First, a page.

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The Rebel Crawdad

In the rocky streams of northern Georgia, the fish speak in hallowed, reverent tones of "Mudbugus Horribilis", the bottom lure in the picture above. This lure is responsible for many a bass getting to share man's atmosphere for a brief period of time. I haven't named the lure on top, but I'm thinking "Grasshopper" is appropriate. "Patience, Grasshopper..."

    The Rebel Crawdad, officially called the Rebel Wee Crawfish, is a lure I call on only in certain situations, but those situations are ones in which I love to find myself. The Rebel Crawdad is my favorite non-topwater bait to use when wading shallow rocky areas in search of shoal, redeye, spotted, or smallmouth bass. This lure has been around forever, and I have yet to find a crankbait that imitates a crawdad as well as the Rebel. This lure is absolute murder in areas where crawfish are the likely prey, and the way it digs the bottom in a rattling frenzy, bouncing off rocks with pincers at the ready is irresistible to bass living in these areas. It also catches the heck out of trout, rock bass, and even big bream.

    I prefer the F76 model, a 2" floater-diver that will get down to about five feet in depth (even though Rebel claims they get down to seven feet). Rebel also makes a smaller model, the Teeny Wee Crawfish, that gets down to about three feet in depth. This smaller version provides tremendous fun on ultra-light tackle and will catch more fish, but usually they run a bit smaller. The brown colors with orange bellies are the most effective colors, but Rebel also has a few with chartreuse on the body that probably work really well when the water is stained. These crankbaits rarely run true right out of the box, so a little fine-tuning with a pair of needle-nose pliers is normally required to put them on the right track. To tune these or any other crankbait, simply bend the eye attached to the split-ring in the opposite direction from where the lure is running.

Best Seasons and Situations

    The Rebel Crawdad is effective anytime bass are present in shallower water, which is most of the year. I have read that there are times of the year when fish prey more heavily on crawfish than others, but I haven't noticed any changes in the seasonal effectiveness of this lure. I'm no expert on the seasonal cycles of crawfish and have no idea when they molt, I just know that bass have a hard time letting one swim by. While I have caught many largemouth bass on the Rebel Crawdad, it is rarely my first choice when  targeting this species simply because this lure is a tad small for bigger largemouths to go out of their way to catch. In fact, Rebel Crawdads are a better bet when you are unlikely to encounter anything over three pounds or so (for some reason, I have had trouble hooking larger fish on this lure). The Crawdad may be the best lure made for catching redeye bass, and shoal bass love them too, though I've never taken a really big shoalie on the lure. Spotted and smallmouth bass are often found in similar rocky, shallow haunts and will normally pulverize a Rebel Crawdad.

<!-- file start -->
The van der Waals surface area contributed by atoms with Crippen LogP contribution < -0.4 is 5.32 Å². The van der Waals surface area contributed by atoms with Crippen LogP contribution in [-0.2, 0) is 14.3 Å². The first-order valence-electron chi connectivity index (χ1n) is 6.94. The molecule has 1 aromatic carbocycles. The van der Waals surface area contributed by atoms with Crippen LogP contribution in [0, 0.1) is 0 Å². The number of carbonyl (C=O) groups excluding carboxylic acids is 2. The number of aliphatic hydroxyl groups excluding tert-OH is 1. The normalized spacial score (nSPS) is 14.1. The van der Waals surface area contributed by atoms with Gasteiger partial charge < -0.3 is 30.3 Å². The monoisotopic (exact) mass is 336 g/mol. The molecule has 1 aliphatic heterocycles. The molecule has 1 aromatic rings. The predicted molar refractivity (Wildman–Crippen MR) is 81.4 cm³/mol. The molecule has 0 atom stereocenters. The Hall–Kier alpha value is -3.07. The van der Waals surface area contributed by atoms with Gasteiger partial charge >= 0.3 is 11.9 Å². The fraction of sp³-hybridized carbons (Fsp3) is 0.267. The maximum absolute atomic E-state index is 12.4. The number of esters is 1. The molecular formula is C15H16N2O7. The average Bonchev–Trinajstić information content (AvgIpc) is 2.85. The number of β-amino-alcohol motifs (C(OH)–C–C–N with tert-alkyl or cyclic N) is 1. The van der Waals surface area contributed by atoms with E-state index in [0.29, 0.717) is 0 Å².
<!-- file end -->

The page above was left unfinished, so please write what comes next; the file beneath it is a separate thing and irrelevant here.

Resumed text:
As mentioned earlier, I use the Rebel Crawdad primarily when wading rocky areas for the types of bass that live there. These lures are also great fished from a moving boat in similar areas, though they are somewhat more prone to hang-ups than many other lures. I currently own two Crawdads, and I've had one of them for about three years. The reason I almost never lose one is that they normally get hung in less than five feet of water, which makes them easy to get back. Another reason is that the Rebel Crawdad is one of my primary wading lures, and you have to be pretty darn lazy not to go unsnag a lure when wading.

Tips and Techniques

This nice spotted bass was caught using a technique I call short-lining. The casting angle to the best spot was obstructed by the boulder I am sitting on. I simply climbed the boulder and laid there swimming the Rebel Crawdad through her lair. This fish hit three times before I finally caught her!!

    The Rebel Crawdad is a small lure (the model I use weighs in at 1/5 ounce) best thrown on light to medium spinning tackle. Most of the time. simply throwing it out and reeling it in at a moderate pace is the best way to retrieve it. Generally speaking, faster retrieves work best in faster water, but burning a Crawdad through a lazy pool sometimes results in savage strikes. While the Rebel Crawdad is designed to float at rest, it is virtually neutrally buoyant, and on tough days, a jerk and pause retrieve is often the only way to elicit a strike. 

    One really effective trick I have learned is to cast the lure downstream and allow it to hang in the current behind or next to rocks that I suspect might harbor a bass. This is especially effective if there is a pool or eddy within a few feet of where your lure is wobbling. Simply stop reeling and manipulate the Crawdad with your rod tip, making it struggle a few feet upstream and then fall back again. This technique can take a bit of patience, but it will be worth it when you see a nice fish dart out of it's lair and grab your lure.

    Another wading trick is what I call shortlining, and it's how I caught the nice spot in the picture. The area I was wading had lots of large boulders, and they blocked off the casting angles in some of the best holes. We were able to catch fish by sneaking up on the boulders from the upstream side (often climbing on top of the boulders) and simply dangling the Crawdad in the water with about 4 feet of line out and letting it swim around a bit. The fights were short and furious, and those fish were none too happy when they found out that this easy meal had a catch to it!

 
 

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